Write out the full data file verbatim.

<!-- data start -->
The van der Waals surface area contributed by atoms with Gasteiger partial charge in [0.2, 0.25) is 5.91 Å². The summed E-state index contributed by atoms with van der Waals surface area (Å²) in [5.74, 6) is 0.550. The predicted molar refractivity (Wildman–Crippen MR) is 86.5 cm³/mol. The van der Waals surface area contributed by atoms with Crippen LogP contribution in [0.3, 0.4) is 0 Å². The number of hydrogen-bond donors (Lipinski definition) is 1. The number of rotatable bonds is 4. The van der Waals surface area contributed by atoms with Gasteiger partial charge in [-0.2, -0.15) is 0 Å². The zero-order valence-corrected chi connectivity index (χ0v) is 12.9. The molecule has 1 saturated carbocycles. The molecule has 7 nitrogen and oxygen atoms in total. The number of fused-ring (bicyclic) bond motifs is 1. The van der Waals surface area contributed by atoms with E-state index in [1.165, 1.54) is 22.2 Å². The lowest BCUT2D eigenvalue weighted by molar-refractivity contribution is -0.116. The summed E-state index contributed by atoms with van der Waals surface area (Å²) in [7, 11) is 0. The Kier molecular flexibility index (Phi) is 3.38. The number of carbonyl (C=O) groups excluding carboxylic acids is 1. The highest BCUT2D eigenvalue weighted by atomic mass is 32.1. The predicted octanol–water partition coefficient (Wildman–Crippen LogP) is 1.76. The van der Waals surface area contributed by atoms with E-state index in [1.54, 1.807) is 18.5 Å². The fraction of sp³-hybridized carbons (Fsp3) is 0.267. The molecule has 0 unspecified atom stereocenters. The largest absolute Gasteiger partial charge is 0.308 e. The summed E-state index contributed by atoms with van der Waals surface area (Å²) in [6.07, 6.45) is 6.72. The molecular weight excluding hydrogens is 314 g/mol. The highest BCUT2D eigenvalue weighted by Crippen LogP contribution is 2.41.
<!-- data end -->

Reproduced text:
The van der Waals surface area contributed by atoms with Gasteiger partial charge in [0.2, 0.25) is 5.91 Å². The summed E-state index contributed by atoms with van der Waals surface area (Å²) in [5.74, 6) is 0.550. The predicted molar refractivity (Wildman–Crippen MR) is 86.5 cm³/mol. The van der Waals surface area contributed by atoms with Crippen LogP contribution in [0.3, 0.4) is 0 Å². The number of hydrogen-bond donors (Lipinski definition) is 1. The number of rotatable bonds is 4. The van der Waals surface area contributed by atoms with Gasteiger partial charge in [-0.2, -0.15) is 0 Å². The zero-order valence-corrected chi connectivity index (χ0v) is 12.9. The molecule has 1 saturated carbocycles. The molecule has 7 nitrogen and oxygen atoms in total. The number of fused-ring (bicyclic) bond motifs is 1. The van der Waals surface area contributed by atoms with E-state index in [1.165, 1.54) is 22.2 Å². The lowest BCUT2D eigenvalue weighted by molar-refractivity contribution is -0.116. The summed E-state index contributed by atoms with van der Waals surface area (Å²) in [7, 11) is 0. The Kier molecular flexibility index (Phi) is 3.38. The number of carbonyl (C=O) groups excluding carboxylic acids is 1. The highest BCUT2D eigenvalue weighted by atomic mass is 32.1. The predicted octanol–water partition coefficient (Wildman–Crippen LogP) is 1.76. The van der Waals surface area contributed by atoms with E-state index in [1.54, 1.807) is 18.5 Å². The fraction of sp³-hybridized carbons (Fsp3) is 0.267. The molecule has 0 unspecified atom stereocenters. The largest absolute Gasteiger partial charge is 0.308 e. The summed E-state index contributed by atoms with van der Waals surface area (Å²) in [6.07, 6.45) is 6.72. The molecular weight excluding hydrogens is 314 g/mol. The highest BCUT2D eigenvalue weighted by Crippen LogP contribution is 2.41.